Whence such (delightful) archaism? Oft?

    Oft, in the stilly night,
    Ere Slumber's chains have bound me . . . (Thomas Moore)

  44. Shelly said,

    October 22, 2010 @ 4:43 am

    John Cowan, are you intimating that our current or perhaps President is not a primate?

    More critically, I'm concerned that only one person, MattF, notes that a 300-pound chimpanzee in the street would be, to understate, and anomaly. I cannot even contemplate what the brain size of said mammal would be, but it most certainly could figure out one of the most emotionally charged gestures in human non-verbal communication: the bird.

  45. Mark P said,

    October 22, 2010 @ 8:15 am

    According to the Honolulu zoo, captive male chimps can weigh around 200 lb, so 300 lb indicates a well-fed chimp, perhaps one that dines at fast food restaurants and watches late-night television with a half-gallon of ice cream in its lap. Or maybe the owner was wrong. Or the reporter.

  46. Angus Grieve-Smith said,

    October 22, 2010 @ 8:29 am

    But is the Pope a primate? That's the question.

  47. Ellen K. said,

    October 22, 2010 @ 10:20 am

    A more recent estimate is "probably weighs less than 200 pounds".

    and picture here:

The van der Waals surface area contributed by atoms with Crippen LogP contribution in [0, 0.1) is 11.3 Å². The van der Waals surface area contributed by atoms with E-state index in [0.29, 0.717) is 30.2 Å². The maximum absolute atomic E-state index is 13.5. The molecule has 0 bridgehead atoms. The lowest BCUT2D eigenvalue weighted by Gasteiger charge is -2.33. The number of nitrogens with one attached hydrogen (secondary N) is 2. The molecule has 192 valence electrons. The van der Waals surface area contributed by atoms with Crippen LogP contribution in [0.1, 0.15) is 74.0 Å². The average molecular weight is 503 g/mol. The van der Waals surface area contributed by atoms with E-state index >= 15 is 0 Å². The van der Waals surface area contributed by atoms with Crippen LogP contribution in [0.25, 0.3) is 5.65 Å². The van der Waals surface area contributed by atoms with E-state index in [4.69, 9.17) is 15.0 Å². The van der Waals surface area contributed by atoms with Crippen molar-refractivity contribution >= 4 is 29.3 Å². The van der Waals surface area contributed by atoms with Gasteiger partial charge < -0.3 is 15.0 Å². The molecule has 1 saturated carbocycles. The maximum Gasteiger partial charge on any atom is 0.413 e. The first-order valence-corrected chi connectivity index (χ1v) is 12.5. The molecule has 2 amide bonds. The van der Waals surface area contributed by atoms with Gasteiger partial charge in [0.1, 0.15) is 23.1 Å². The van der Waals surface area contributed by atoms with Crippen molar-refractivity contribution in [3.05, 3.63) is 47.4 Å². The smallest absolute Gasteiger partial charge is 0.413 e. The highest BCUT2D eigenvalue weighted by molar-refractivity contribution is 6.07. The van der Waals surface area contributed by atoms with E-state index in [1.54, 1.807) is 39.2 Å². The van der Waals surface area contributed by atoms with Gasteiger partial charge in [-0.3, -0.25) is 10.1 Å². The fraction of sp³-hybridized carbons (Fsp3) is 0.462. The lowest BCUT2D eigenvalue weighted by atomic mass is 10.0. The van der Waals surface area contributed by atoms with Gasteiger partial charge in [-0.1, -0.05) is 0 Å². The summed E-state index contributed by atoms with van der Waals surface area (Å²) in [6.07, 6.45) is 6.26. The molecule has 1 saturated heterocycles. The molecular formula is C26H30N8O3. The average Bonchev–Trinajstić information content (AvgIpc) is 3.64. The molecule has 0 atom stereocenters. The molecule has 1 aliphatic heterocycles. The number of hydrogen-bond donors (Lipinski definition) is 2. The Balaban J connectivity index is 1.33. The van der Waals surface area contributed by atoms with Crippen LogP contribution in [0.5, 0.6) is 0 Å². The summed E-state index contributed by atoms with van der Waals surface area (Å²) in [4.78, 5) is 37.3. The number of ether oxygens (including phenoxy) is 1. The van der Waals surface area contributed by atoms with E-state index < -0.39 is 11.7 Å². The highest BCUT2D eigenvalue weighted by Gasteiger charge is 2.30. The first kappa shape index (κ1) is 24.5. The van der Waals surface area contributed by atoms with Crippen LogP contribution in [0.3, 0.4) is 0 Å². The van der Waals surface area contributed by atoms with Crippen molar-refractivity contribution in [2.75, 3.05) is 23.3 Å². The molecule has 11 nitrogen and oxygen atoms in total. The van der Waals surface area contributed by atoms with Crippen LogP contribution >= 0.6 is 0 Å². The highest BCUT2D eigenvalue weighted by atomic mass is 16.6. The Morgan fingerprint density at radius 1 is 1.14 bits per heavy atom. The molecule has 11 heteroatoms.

48. maidhc said,

    October 23, 2010 @ 1:07 am

    It's possible that the owner trained the chimp to flip the bird to people he disliked. I'm sure a chimp could learn a trick like this, and you can see that some people might think this was an amusing thing to teach a chimp to do. I also would think that chimps are sensitive enough to human emotions to understand the emotional significance of the act. Chimp observes: When I do this trick I learned, my owner laughs his head off and gives me an extra banana, birdee gets mad.

  49. Graeme said,

    October 23, 2010 @ 7:00 am

    This Australian reader, naive to the term 'flipping off' but sensing the article was posted humorously, read the term first as a euphemism for chimpish onanism, then as a form of acrobatics using the poor officer as a vault.

    So it's shorthand for what we call 'giving the finger'? (Useful to know next time I meet an ape – or journalist – on the loose.)

    [(myl) Yes, exactly. I believe that it's a shortened form of "flipping the bird", the OED's sense 4.e. for bird, "An obscene gesture of contempt", tagged as U.S. slang. The 2007 draft additions to the OED's entry for flip include

    trans. N. Amer. slang. to flip the bird, to make (an obscene and offensive gesture of contempt) at a person by raising the middle finger (see BIRD n. 4e). Now usu. to flip (a person) the bird; also to flip (a person) off (also fig.).


  50. Christopher said,

    October 29, 2010 @ 7:24 am

    Living in Kansas, as I do, I am surprised this monkey was unarmed !

  51. John Cowan said,

    November 18, 2010 @ 12:18 pm

    Shelly. Actually I was referring to LBJ, notorious for exposing his penis as a threat display, yea even in the Oval Office.